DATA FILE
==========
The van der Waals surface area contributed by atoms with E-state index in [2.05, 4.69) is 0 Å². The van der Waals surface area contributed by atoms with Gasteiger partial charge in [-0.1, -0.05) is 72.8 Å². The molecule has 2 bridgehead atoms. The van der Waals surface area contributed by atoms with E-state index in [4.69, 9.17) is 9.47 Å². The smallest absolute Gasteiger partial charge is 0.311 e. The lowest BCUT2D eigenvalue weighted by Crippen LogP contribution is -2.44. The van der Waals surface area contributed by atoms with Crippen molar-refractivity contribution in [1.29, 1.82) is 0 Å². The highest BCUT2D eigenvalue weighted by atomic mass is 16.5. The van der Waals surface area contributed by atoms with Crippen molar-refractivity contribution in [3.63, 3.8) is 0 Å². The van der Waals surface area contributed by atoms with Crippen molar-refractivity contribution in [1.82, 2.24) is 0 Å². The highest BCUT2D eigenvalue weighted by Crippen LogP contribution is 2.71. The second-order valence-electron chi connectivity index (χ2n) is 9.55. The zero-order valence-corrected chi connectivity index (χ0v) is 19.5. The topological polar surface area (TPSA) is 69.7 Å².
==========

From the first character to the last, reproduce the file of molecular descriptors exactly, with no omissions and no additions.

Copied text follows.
The van der Waals surface area contributed by atoms with E-state index in [2.05, 4.69) is 0 Å². The van der Waals surface area contributed by atoms with Gasteiger partial charge in [-0.1, -0.05) is 72.8 Å². The molecule has 2 bridgehead atoms. The van der Waals surface area contributed by atoms with E-state index in [4.69, 9.17) is 9.47 Å². The smallest absolute Gasteiger partial charge is 0.311 e. The lowest BCUT2D eigenvalue weighted by Crippen LogP contribution is -2.44. The van der Waals surface area contributed by atoms with Crippen molar-refractivity contribution in [1.29, 1.82) is 0 Å². The highest BCUT2D eigenvalue weighted by atomic mass is 16.5. The van der Waals surface area contributed by atoms with Crippen molar-refractivity contribution in [3.63, 3.8) is 0 Å². The van der Waals surface area contributed by atoms with Crippen molar-refractivity contribution in [1.82, 2.24) is 0 Å². The highest BCUT2D eigenvalue weighted by Crippen LogP contribution is 2.71. The second-order valence-electron chi connectivity index (χ2n) is 9.55. The zero-order valence-corrected chi connectivity index (χ0v) is 19.5. The topological polar surface area (TPSA) is 69.7 Å².